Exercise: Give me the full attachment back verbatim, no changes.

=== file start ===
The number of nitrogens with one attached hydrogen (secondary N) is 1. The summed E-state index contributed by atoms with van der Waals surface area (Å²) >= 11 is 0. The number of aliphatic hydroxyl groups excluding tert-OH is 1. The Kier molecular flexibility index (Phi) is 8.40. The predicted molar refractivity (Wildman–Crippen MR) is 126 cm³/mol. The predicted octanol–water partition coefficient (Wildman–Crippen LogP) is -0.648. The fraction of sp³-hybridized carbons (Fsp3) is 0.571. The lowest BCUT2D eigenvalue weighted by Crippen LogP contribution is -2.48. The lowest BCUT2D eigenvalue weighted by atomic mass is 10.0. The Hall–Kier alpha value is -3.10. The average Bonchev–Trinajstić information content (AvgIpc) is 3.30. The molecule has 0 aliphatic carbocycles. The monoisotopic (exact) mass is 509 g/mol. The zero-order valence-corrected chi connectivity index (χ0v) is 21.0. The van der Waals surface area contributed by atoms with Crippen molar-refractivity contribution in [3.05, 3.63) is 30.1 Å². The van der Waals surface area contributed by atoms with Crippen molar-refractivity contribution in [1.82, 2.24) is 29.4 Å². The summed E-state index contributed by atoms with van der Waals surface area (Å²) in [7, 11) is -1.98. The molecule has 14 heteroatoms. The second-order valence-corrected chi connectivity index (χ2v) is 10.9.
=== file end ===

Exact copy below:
The number of nitrogens with one attached hydrogen (secondary N) is 1. The summed E-state index contributed by atoms with van der Waals surface area (Å²) >= 11 is 0. The number of aliphatic hydroxyl groups excluding tert-OH is 1. The Kier molecular flexibility index (Phi) is 8.40. The predicted molar refractivity (Wildman–Crippen MR) is 126 cm³/mol. The predicted octanol–water partition coefficient (Wildman–Crippen LogP) is -0.648. The fraction of sp³-hybridized carbons (Fsp3) is 0.571. The lowest BCUT2D eigenvalue weighted by Crippen LogP contribution is -2.48. The lowest BCUT2D eigenvalue weighted by atomic mass is 10.0. The Hall–Kier alpha value is -3.10. The average Bonchev–Trinajstić information content (AvgIpc) is 3.30. The molecule has 0 aliphatic carbocycles. The monoisotopic (exact) mass is 509 g/mol. The zero-order valence-corrected chi connectivity index (χ0v) is 21.0. The van der Waals surface area contributed by atoms with Crippen molar-refractivity contribution in [3.05, 3.63) is 30.1 Å². The van der Waals surface area contributed by atoms with Crippen molar-refractivity contribution in [1.82, 2.24) is 29.4 Å². The summed E-state index contributed by atoms with van der Waals surface area (Å²) in [7, 11) is -1.98. The molecule has 14 heteroatoms. The second-order valence-corrected chi connectivity index (χ2v) is 10.9.